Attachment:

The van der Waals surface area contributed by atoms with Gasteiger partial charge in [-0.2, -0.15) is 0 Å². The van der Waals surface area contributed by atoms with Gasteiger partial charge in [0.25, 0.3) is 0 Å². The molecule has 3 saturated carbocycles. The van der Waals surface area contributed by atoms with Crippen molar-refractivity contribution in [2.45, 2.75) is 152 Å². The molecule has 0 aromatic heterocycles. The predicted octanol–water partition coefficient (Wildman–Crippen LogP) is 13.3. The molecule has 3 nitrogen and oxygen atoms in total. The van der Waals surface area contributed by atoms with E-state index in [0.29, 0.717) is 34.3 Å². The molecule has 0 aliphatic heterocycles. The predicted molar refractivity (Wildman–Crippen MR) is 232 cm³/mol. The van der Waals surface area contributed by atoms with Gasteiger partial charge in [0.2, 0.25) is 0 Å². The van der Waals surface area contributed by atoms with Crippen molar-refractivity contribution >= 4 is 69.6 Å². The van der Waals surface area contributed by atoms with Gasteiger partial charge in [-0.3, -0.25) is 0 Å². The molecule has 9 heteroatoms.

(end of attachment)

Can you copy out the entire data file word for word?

The van der Waals surface area contributed by atoms with Gasteiger partial charge in [-0.2, -0.15) is 0 Å². The van der Waals surface area contributed by atoms with Gasteiger partial charge in [0.25, 0.3) is 0 Å². The molecule has 3 saturated carbocycles. The van der Waals surface area contributed by atoms with Crippen molar-refractivity contribution in [2.45, 2.75) is 152 Å². The molecule has 0 aromatic heterocycles. The predicted octanol–water partition coefficient (Wildman–Crippen LogP) is 13.3. The molecule has 3 nitrogen and oxygen atoms in total. The van der Waals surface area contributed by atoms with E-state index in [0.29, 0.717) is 34.3 Å². The molecule has 0 aliphatic heterocycles. The predicted molar refractivity (Wildman–Crippen MR) is 232 cm³/mol. The van der Waals surface area contributed by atoms with Gasteiger partial charge in [0.2, 0.25) is 0 Å². The van der Waals surface area contributed by atoms with Crippen molar-refractivity contribution >= 4 is 69.6 Å². The van der Waals surface area contributed by atoms with Gasteiger partial charge in [-0.3, -0.25) is 0 Å². The molecule has 9 heteroatoms.